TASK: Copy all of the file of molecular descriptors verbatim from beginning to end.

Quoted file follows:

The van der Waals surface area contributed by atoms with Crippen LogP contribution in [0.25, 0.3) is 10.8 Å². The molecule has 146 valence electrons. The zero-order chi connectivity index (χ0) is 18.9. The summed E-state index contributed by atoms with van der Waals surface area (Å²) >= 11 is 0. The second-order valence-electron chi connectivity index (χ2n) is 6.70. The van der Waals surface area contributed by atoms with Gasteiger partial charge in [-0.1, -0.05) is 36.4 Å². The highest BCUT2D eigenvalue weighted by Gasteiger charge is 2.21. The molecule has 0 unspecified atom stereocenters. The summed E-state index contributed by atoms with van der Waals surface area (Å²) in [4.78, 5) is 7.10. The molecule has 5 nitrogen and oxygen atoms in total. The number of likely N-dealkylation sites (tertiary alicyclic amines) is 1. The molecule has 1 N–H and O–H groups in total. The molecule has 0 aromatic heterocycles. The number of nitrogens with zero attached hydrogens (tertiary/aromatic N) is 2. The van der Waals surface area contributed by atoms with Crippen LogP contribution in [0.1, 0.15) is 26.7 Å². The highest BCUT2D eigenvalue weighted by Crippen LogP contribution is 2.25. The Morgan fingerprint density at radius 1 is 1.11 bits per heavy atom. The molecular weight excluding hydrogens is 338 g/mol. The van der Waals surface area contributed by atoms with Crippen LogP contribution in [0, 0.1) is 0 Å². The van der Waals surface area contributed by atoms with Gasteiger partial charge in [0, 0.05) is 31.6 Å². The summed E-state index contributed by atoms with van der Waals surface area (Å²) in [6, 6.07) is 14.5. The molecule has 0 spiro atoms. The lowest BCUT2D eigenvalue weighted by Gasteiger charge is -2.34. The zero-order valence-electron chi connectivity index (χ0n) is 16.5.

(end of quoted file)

The van der Waals surface area contributed by atoms with Crippen LogP contribution in [0.25, 0.3) is 10.8 Å². The molecule has 146 valence electrons. The zero-order chi connectivity index (χ0) is 18.9. The summed E-state index contributed by atoms with van der Waals surface area (Å²) >= 11 is 0. The second-order valence-electron chi connectivity index (χ2n) is 6.70. The van der Waals surface area contributed by atoms with Gasteiger partial charge in [-0.1, -0.05) is 36.4 Å². The highest BCUT2D eigenvalue weighted by Gasteiger charge is 2.21. The molecule has 0 unspecified atom stereocenters. The summed E-state index contributed by atoms with van der Waals surface area (Å²) in [4.78, 5) is 7.10. The molecule has 5 nitrogen and oxygen atoms in total. The number of likely N-dealkylation sites (tertiary alicyclic amines) is 1. The molecule has 1 N–H and O–H groups in total. The molecule has 0 aromatic heterocycles. The number of nitrogens with zero attached hydrogens (tertiary/aromatic N) is 2. The van der Waals surface area contributed by atoms with Crippen LogP contribution in [0.1, 0.15) is 26.7 Å². The highest BCUT2D eigenvalue weighted by Crippen LogP contribution is 2.25. The Morgan fingerprint density at radius 1 is 1.11 bits per heavy atom. The molecular weight excluding hydrogens is 338 g/mol. The van der Waals surface area contributed by atoms with Crippen LogP contribution in [0, 0.1) is 0 Å². The van der Waals surface area contributed by atoms with Gasteiger partial charge in [0, 0.05) is 31.6 Å². The summed E-state index contributed by atoms with van der Waals surface area (Å²) in [6, 6.07) is 14.5. The molecule has 0 spiro atoms. The lowest BCUT2D eigenvalue weighted by Gasteiger charge is -2.34. The zero-order valence-electron chi connectivity index (χ0n) is 16.5.